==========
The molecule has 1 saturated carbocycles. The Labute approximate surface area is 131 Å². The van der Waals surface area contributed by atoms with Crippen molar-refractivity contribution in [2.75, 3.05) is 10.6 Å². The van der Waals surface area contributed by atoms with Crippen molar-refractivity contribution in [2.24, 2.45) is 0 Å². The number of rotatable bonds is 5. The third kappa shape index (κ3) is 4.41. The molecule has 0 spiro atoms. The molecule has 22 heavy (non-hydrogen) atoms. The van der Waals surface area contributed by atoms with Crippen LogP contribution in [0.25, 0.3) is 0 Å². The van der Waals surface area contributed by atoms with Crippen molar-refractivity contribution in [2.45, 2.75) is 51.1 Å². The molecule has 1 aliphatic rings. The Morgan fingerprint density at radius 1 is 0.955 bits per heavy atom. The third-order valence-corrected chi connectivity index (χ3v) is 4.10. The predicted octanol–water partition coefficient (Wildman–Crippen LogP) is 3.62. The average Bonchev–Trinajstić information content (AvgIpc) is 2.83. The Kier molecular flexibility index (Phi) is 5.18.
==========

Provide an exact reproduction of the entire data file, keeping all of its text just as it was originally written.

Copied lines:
The molecule has 1 saturated carbocycles. The Labute approximate surface area is 131 Å². The van der Waals surface area contributed by atoms with Crippen molar-refractivity contribution in [2.75, 3.05) is 10.6 Å². The van der Waals surface area contributed by atoms with Crippen molar-refractivity contribution in [2.24, 2.45) is 0 Å². The number of rotatable bonds is 5. The third kappa shape index (κ3) is 4.41. The molecule has 0 spiro atoms. The molecule has 22 heavy (non-hydrogen) atoms. The van der Waals surface area contributed by atoms with Crippen LogP contribution in [0.25, 0.3) is 0 Å². The van der Waals surface area contributed by atoms with Crippen molar-refractivity contribution in [2.45, 2.75) is 51.1 Å². The molecule has 1 aliphatic rings. The Morgan fingerprint density at radius 1 is 0.955 bits per heavy atom. The third-order valence-corrected chi connectivity index (χ3v) is 4.10. The predicted octanol–water partition coefficient (Wildman–Crippen LogP) is 3.62. The average Bonchev–Trinajstić information content (AvgIpc) is 2.83. The Kier molecular flexibility index (Phi) is 5.18.